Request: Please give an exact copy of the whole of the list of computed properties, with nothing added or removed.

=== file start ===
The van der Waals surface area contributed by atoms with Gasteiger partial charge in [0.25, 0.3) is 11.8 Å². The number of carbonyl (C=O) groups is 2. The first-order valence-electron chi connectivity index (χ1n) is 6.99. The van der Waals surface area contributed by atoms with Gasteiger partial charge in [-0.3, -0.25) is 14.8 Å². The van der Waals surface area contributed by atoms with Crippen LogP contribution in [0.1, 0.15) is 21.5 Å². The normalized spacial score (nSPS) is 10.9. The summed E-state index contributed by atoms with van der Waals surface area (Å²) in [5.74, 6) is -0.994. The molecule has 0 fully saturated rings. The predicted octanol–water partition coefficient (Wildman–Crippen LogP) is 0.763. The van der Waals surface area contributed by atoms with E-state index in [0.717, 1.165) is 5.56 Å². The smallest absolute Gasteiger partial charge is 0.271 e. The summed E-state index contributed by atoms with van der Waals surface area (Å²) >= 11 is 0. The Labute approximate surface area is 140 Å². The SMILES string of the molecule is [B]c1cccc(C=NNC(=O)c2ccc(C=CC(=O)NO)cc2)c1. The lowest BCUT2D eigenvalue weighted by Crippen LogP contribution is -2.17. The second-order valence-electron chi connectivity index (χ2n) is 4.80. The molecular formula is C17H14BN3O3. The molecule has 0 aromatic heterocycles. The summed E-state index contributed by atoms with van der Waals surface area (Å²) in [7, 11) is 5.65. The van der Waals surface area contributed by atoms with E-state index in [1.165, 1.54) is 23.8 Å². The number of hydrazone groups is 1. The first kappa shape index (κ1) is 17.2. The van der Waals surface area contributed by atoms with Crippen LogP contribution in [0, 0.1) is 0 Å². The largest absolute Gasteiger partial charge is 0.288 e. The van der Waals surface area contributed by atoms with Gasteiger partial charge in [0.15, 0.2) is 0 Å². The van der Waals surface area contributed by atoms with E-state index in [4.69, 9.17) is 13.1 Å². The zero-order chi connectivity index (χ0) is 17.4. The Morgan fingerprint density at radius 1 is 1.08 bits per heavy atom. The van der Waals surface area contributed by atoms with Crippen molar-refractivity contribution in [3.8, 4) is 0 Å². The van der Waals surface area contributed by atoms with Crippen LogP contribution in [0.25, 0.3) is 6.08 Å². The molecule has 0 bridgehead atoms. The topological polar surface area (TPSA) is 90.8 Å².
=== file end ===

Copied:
The van der Waals surface area contributed by atoms with Gasteiger partial charge in [0.25, 0.3) is 11.8 Å². The number of carbonyl (C=O) groups is 2. The first-order valence-electron chi connectivity index (χ1n) is 6.99. The van der Waals surface area contributed by atoms with Gasteiger partial charge in [-0.3, -0.25) is 14.8 Å². The van der Waals surface area contributed by atoms with Crippen LogP contribution in [0.1, 0.15) is 21.5 Å². The normalized spacial score (nSPS) is 10.9. The summed E-state index contributed by atoms with van der Waals surface area (Å²) in [5.74, 6) is -0.994. The molecule has 0 fully saturated rings. The predicted octanol–water partition coefficient (Wildman–Crippen LogP) is 0.763. The van der Waals surface area contributed by atoms with E-state index in [0.717, 1.165) is 5.56 Å². The smallest absolute Gasteiger partial charge is 0.271 e. The summed E-state index contributed by atoms with van der Waals surface area (Å²) >= 11 is 0. The Labute approximate surface area is 140 Å². The SMILES string of the molecule is [B]c1cccc(C=NNC(=O)c2ccc(C=CC(=O)NO)cc2)c1. The lowest BCUT2D eigenvalue weighted by Crippen LogP contribution is -2.17. The second-order valence-electron chi connectivity index (χ2n) is 4.80. The molecular formula is C17H14BN3O3. The molecule has 0 aromatic heterocycles. The summed E-state index contributed by atoms with van der Waals surface area (Å²) in [7, 11) is 5.65. The van der Waals surface area contributed by atoms with E-state index in [1.165, 1.54) is 23.8 Å². The number of hydrazone groups is 1. The first kappa shape index (κ1) is 17.2. The van der Waals surface area contributed by atoms with Crippen LogP contribution in [0, 0.1) is 0 Å². The largest absolute Gasteiger partial charge is 0.288 e. The van der Waals surface area contributed by atoms with Gasteiger partial charge in [0.15, 0.2) is 0 Å². The van der Waals surface area contributed by atoms with E-state index in [4.69, 9.17) is 13.1 Å². The zero-order chi connectivity index (χ0) is 17.4. The Morgan fingerprint density at radius 1 is 1.08 bits per heavy atom. The van der Waals surface area contributed by atoms with Crippen molar-refractivity contribution in [3.8, 4) is 0 Å². The van der Waals surface area contributed by atoms with Crippen LogP contribution in [0.25, 0.3) is 6.08 Å². The molecule has 0 bridgehead atoms. The topological polar surface area (TPSA) is 90.8 Å².